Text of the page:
Gifts, benefits and hospitality

On  1 July 2011 the Bribery Act was enacted to collate all relevant legislation into one act and to bring UK law into line with other countries.  This has greatly influenced sporting federations on how they operate in relation to corporate hospitality, gifts and other benefits.  Previous legilsation dated back to 1889.

The Bribery Act will:

  • Introduce a corporate offence for failure to prevent bribery by persons working on behalf of a business. A business can avoid conviction if it can show that it has adequate procedures in place to prevent bribery.
  • Make it a criminal offence to give, promise or offer a bribe and to request, agree to receive or accept a bribe either at home or abroad. The measures also cover bribery of a foreign public official.
  • Increase the maximum penalty for bribery from 7 to 10 years imprisonment, with an unlimited fine.

An organisation could be liable and held accountable if a senior person in the organisation (e.g a managing director) commits a bribery offence.

An organisation could also be liable where someone performs a service for the organisation (it could be an employee or an agent) by paying a bribe to gain business, keep business or gain a business advantage for your organisation.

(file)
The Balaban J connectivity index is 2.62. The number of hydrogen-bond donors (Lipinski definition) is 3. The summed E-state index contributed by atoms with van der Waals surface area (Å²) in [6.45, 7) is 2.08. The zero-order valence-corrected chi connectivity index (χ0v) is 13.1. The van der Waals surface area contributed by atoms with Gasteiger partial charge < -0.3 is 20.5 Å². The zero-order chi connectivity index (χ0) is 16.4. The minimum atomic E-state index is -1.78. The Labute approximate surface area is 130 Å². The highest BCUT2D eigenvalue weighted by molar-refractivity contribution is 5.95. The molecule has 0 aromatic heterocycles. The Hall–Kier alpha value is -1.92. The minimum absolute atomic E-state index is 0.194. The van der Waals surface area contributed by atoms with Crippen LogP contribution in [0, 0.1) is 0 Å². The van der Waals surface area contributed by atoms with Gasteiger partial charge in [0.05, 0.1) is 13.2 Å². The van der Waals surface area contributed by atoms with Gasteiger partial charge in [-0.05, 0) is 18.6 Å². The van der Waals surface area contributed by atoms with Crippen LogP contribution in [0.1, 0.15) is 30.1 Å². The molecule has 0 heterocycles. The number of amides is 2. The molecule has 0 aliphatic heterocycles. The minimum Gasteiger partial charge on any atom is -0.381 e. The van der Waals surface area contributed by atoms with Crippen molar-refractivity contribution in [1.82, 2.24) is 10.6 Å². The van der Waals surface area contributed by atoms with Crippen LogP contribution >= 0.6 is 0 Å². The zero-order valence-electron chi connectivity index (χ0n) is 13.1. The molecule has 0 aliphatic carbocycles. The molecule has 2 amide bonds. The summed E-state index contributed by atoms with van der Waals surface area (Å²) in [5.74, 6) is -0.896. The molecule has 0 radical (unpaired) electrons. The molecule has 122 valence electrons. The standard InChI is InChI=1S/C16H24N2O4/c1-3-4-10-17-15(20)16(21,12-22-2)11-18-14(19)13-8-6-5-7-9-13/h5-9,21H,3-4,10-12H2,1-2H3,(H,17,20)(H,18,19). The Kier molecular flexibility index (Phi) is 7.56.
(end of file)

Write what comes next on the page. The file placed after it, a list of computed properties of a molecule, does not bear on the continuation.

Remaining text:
The Act will not prohibit the use of hospitality but where hospitality is a cover for bribery organisations will be liable.

However, sports organisations will still be able to provide hospitality as part of sponsorship agreements as long as it’s provided 'in good faith' and is reasonable and proportionate.

It will also still be possible for organisations to provide tickets to sport events, take clients to dinner, offer gifts to clients to reflect good relationships or pay for reasonable travel expenses as long as the benefits offered are reasonable and proportionate.
 

Downloads:
Example from ASA of a corporate gifts policy
Bribery action plan example from Bowls England.
Example of a corporate hospitality policy from Bowls England.

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